3 Tips for Disgruntled Technical Communicators

Feeling under-appreciated? You’re not alone. If you spend time on technical communicators’ Internet groups, you can’t help but notice frequent complaints that upper management doesn’t acknowledge the value of documentation or give those who create it the respect they deserve.

These complaints come from writers at all stages of their careers, within every industry. They’re posted by developers of SOPs, technical documentation, policies and procedures, work instructions, online help, and user guides. The particulars vary, but the message is always the same: documentation, and the people who write it, are held in low esteem.

What Can You Do About It?

It’s easy to conclude that documentation is always under-appreciated, and aside from blowing off steam on the Internet there’s nothing you can do to make things better. But that’s just a cop-out. If you bring real value to your organization, you should be able to prove it.

Three tips for improving your “value proposition”

Here are 3 things you can do to improve your profession’s “value proposition” and gain management’s respect.

1. Start Measuring Outcomes

If you aren’t already thinking about your work in terms of hard numbers, you’d better begin—because your bosses certainly do.

  • Do you know how many help desk calls result from inaccessible, inaccurate or unclear content?
  • How about product returns or customer complaints?
  • Errors or misunderstandings that impact employee productivity or safety?

Find out what those numbers are, and make it your mission to drive them down.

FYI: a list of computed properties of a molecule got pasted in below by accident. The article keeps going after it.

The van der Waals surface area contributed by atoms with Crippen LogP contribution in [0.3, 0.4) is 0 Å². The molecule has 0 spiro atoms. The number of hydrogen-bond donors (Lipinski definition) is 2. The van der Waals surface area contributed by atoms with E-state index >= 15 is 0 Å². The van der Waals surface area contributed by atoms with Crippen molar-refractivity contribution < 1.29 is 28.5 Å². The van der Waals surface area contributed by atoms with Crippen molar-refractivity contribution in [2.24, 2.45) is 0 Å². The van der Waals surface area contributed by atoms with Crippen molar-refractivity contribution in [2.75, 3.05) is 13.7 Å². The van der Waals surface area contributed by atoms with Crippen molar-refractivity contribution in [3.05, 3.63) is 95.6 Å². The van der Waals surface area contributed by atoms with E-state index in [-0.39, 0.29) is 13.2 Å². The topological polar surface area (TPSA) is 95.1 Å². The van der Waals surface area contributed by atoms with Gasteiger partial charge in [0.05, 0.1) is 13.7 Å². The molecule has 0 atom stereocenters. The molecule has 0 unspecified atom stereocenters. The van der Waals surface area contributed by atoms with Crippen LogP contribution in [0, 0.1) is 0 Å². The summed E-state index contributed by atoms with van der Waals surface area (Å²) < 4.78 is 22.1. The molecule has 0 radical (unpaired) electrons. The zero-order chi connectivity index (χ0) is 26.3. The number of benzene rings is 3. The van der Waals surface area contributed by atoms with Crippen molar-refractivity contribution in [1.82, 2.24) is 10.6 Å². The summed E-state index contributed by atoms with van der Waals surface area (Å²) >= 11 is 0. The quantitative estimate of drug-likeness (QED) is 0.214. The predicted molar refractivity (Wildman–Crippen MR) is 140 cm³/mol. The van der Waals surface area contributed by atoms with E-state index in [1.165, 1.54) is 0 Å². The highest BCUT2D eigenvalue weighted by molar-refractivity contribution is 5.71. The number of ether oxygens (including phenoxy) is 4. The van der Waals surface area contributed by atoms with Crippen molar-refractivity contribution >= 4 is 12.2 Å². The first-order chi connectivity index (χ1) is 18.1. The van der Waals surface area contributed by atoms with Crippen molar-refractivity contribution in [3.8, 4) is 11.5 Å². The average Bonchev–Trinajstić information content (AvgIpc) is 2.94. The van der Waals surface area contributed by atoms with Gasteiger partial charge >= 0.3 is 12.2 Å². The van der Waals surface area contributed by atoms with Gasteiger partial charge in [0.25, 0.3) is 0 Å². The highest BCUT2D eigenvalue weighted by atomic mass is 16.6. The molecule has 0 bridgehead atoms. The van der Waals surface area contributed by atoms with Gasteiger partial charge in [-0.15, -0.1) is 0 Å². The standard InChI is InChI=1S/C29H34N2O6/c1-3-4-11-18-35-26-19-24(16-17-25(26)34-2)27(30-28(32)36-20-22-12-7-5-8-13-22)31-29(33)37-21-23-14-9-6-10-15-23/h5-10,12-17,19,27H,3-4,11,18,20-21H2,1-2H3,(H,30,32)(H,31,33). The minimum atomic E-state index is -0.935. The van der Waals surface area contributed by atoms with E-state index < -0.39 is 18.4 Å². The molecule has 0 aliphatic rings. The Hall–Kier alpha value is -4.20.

2. Stop Committing to Unrealistic Deadlines

We all know the value of robust editing and user review processes—so why do writers routinely accept project schedules that short-change or even eliminate these vital steps? If you want to create respect-worthy documents, fight for the time you need for editing and review. Make it clear to your bosses that the price tag for hastily improvised documentation is too high for them to pay.

This may not be easy, but sometimes you don’t get respect until you insist on it.

3. Keep Believing in the Value of What You Do

As a business communications professional you can be confident that better times are just ahead. The amount of information that organizations need to manage is rapidly outgrowing their ability to manage it. They’re challenged by the complexities of publishing in multiple formats. They’re investing in new content creation, storage, and distribution technologies. Things are on the upswing for people who have the skills to turn all that information into agile, adaptable content.

Keep believing in the value of what you do. It won’t be long until management does too.

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